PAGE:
The liberals bewailing the insensitivity and racism of Republicans in Washington sound like a bad rerun of the 1960's, when urban riots were blamed on everyone but the rioters and the police. Yes, the White House did a terrible job of responding to Katrina, but Democratic leaders in New Orleans and Louisiana didn't even fulfill their basic duties.
From my perspective, President Bush certainly must accept some blame. But not for the evil or misdeeds attributed to him:
In 2001, he should have taken the Federal Emergency Management Administration's mission more seriously by nominating numbers 1 and 2 leaders who had some experience dealing with disasters.From my perspective, the city of New Orleans must also accept blame. Indeed, I think that it is mostly to blame for the tragedies that have unfolded since before Katrina made landfall:
In 2002, the President should never have acquiesced to establishing the Department of Homeland Defense, a largely symbolic gesture that, among other things, put FEMA at another remove from both the White House and from local disaster relief agencies and created organizational ambiguity on the ground.
There appears to have been no plan in place for evacuating people from a city everybody knew was vulnerable to the precise set of disasters that unfolded nine days ago.As readers of this blog know, while I do make political observations--without much, if any, relationship to ideology, I do, without regard to party or philosophy, try to speak up for simple justice for people and will also try to offer up points that I think add to the fairness of a discussion.
Even without such a plan, the city could have easily commandeered the hundreds of mass transit and school buses to effect an evacuation for those unable to transport themselves. The city government displayed a shocking insensitivity to the financial wherewithal of some of its citizens, apparently assuming that they all had vehicles capable of making the trip out of New Orleans or knew somebody who did.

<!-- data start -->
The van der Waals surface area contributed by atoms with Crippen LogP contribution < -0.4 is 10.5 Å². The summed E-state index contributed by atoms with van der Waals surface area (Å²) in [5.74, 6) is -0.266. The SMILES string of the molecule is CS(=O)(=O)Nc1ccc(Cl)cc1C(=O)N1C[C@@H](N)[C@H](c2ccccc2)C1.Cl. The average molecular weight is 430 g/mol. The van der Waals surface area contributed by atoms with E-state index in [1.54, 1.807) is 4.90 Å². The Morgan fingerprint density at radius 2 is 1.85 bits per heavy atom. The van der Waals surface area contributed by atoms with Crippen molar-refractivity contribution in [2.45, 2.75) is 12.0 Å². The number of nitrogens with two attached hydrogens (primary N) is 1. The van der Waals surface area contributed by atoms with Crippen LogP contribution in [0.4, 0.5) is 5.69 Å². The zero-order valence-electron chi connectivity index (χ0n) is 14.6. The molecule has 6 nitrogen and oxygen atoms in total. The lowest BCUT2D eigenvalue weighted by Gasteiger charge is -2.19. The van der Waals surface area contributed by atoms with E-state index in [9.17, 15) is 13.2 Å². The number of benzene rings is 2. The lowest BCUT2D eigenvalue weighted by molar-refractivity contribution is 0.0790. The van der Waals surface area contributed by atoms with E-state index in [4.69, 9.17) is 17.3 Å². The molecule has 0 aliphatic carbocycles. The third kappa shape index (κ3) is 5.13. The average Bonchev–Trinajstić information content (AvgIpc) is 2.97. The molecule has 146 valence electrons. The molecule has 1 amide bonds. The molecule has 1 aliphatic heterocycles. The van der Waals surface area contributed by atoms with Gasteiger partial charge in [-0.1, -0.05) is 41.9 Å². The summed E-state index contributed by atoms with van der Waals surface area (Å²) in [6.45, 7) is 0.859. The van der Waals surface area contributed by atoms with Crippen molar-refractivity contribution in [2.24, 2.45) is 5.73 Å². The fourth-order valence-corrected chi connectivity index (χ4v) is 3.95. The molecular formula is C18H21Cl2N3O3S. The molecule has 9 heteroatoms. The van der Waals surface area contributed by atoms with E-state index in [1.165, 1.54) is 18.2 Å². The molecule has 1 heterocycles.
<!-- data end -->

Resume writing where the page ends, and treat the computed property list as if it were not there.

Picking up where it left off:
I feel that the people of New Orleans were treated unjustly in this tragedy. I don't think it involved racism, although classism may have played a role in the naive approach taken by the city government there.
But the biggest source of the injustice to which Hurricane Katrina victims in New Orleans and elsewhere were subjected was a much simpler and perhaps, more deadly one: incompetence at both the local and federal levels. I don't blame the police, National Guard personnel, relief workers, or disaster responders on the ground, but the local and federal leaders who simply didn't appear to have their acts together.
This was shocking because in previous disasters in other parts of the hurricane-prone northeast, we've been accustomed to seeing competence from both local governments and from FEMA. Hopefully, some valuable lessons will be learned from this disaster.
Read Tierney's column. It's a breath of fresh air in what has become an often absurd debate.